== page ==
As my early obsession with funky looking eco-cars shows, I’m sometimes drawn towards quirky things that go against the grain of the mainstream. So, of course I was intrigued by this video about the Eco-Cube — a project to “build a compact home” no bigger than 10x10x10 feet “in which one person could live a comfortable, modern existence with a minimum impact on the environment.”
Interesting, especially when you take a couple of things into consideration about housing and the current economic crisis/recession.
Going through digital “to read” pile in Google Reader today, I came across Charles Marohn’s post “The American suburbs are a giant Ponzi scheme”, in which Marohn made an interesting point about the unsustainability of scaling places to the automobile.
We often forget that the American pattern of suburban development is an experiment, one that has never been tried anywhere before. We assume it is the natural order because it is what we see all around us. But our own history — let alone a tour of other parts of the world — reveals a different reality. Across cultures, over thousands of years, people have traditionally built places scaled to the individual. It is only the last two generations that we have scaled places to the automobile.
How is our experiment working?
At Strong Towns, the nonprofit, nonpartisan organization I cofounded in 2009, we are most interested in understanding the intersection between local finance and land use. How does the design of our places impact their financial success or failure?
Since the end of World War II, our cities and towns have experienced growth using three primary mechanisms:
Transfer payments between governments: where the federal or state government makes a direct investment in growth at the local level, such as funding a water or sewer system expansion.
Transportation spending: where transportation infrastructure is used to improve access to a site that can then be developed.
Public and private-sector debt: where cities, developers, companies, and individuals take on debt as part of the development process, whether during construction or through the assumption of a mortgage.
In each of these mechanisms, the local unit of government benefits from the enhanced revenues associated with new growth. But it also typically assumes the long-term liability for maintaining the new infrastructure. This exchange — a near-term cash advantage for a long-term financial obligation — is one element of a Ponzi scheme.
That brings us back to the Eco-Cube, which Steven Lacey at Climate Progress (where I saw the video) points out that the Cube is partially an attempt to ease us psychologically into shifting away from a lifestyle that may be neither environmentally of fiscally sustainable.
The designer, Dr. Mike Page, sees this project as psychological as much as it is environmental:
Dr Page has been looking at factors which affect behaviour change in relation to the environment. If we are to mitigate the problems of climate change, we are going to need to deal with problems that are as much psychological problems as they are technological problems. The Cube Project is an attempt to show that many of the technologies that we need are already commonly available and at an affordable price. The question is, why aren’t we using them? This is a psychological question.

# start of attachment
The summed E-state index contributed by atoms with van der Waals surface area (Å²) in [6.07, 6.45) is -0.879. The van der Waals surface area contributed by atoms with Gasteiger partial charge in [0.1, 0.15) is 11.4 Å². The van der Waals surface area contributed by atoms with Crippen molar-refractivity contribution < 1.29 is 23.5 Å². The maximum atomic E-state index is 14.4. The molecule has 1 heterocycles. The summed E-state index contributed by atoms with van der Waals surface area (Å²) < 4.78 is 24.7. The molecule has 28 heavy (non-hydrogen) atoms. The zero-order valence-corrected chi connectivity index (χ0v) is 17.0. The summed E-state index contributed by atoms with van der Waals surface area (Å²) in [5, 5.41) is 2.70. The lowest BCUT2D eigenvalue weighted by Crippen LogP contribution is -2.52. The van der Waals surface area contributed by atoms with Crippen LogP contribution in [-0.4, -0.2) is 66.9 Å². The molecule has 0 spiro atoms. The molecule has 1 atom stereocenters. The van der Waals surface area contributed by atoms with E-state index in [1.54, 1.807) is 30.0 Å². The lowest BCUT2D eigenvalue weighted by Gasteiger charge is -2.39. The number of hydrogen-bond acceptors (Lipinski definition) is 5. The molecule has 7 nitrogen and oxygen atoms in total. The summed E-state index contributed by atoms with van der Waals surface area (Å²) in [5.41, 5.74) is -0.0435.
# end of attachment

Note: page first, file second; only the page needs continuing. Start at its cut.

In our McMansion-obsessed society, it may take a while for people to get comfortable with this type of concept. But if we’re going to build a world for 9 billion people, we’ll need to start thinking differently about how we craft our living spaces. With events like this fall’s Solar Decathlon exposing the public to smart, small, innovative design, we can only hope the groundwork is being laid.
I understand that, because as I was watching the video I had two questions: Does it have broadband? And where does the sattelite TV dish go?
Oh yeah, and how does a composting toilet work? Because it sounds like something that has to be emptied at the end of the composting process. (I assume you gotta do something with the compost.) And once that bathroom gets a door, will it also have an exhaust fan? This goes directly to how “friendly” two people living in that space might have to be. Dr. Page said the cube is designed so that one person or “two very friendly people” can live comfortably. I’m thinking you’d have to be extremely friendly, because it looks like you’d always be sharing personal space to some degree.
Actually, I had a few more questions: Is there a family model? Can it be configured to house a family of, say, four? Where would we put the kids? (Because I can tell you right now, I’m not living in a 10x10x10 cube with a three-year-old and an eight-year-old.) Would the size double? Would it become a kind of “modular home” model? Could we just add on cubes as the family grew?
The word “family” does not appear in the FAQ. But it does offer some assurance that “multiple Cubes could be arranged around some common social space, whether internal (perhaps containing extra facilities, such as laundry, entertainment, etc.) or external (perhaps areas for growing food, and leisure/sport facilities).” So perhaps we’d end up with a kind of familian “compound,” perhaps connected by an overarching structure that connected them and allowed movement between them without having to go outside.
I’m not against changing the way we live, to a more sustainable way of living. But I think I’m like a lot of people who will need to be eased into it, with assurances that the technologies I need and want will still be accessible. Sure, the composting toilet might take some getting used to (and I noted there was no dishwasher), but as long as I don’t have to build my own yurt or take up earthen-home construction, I may come along with minimal bitching.
But remember, I didn’t “no bitching.” I said “minimal”.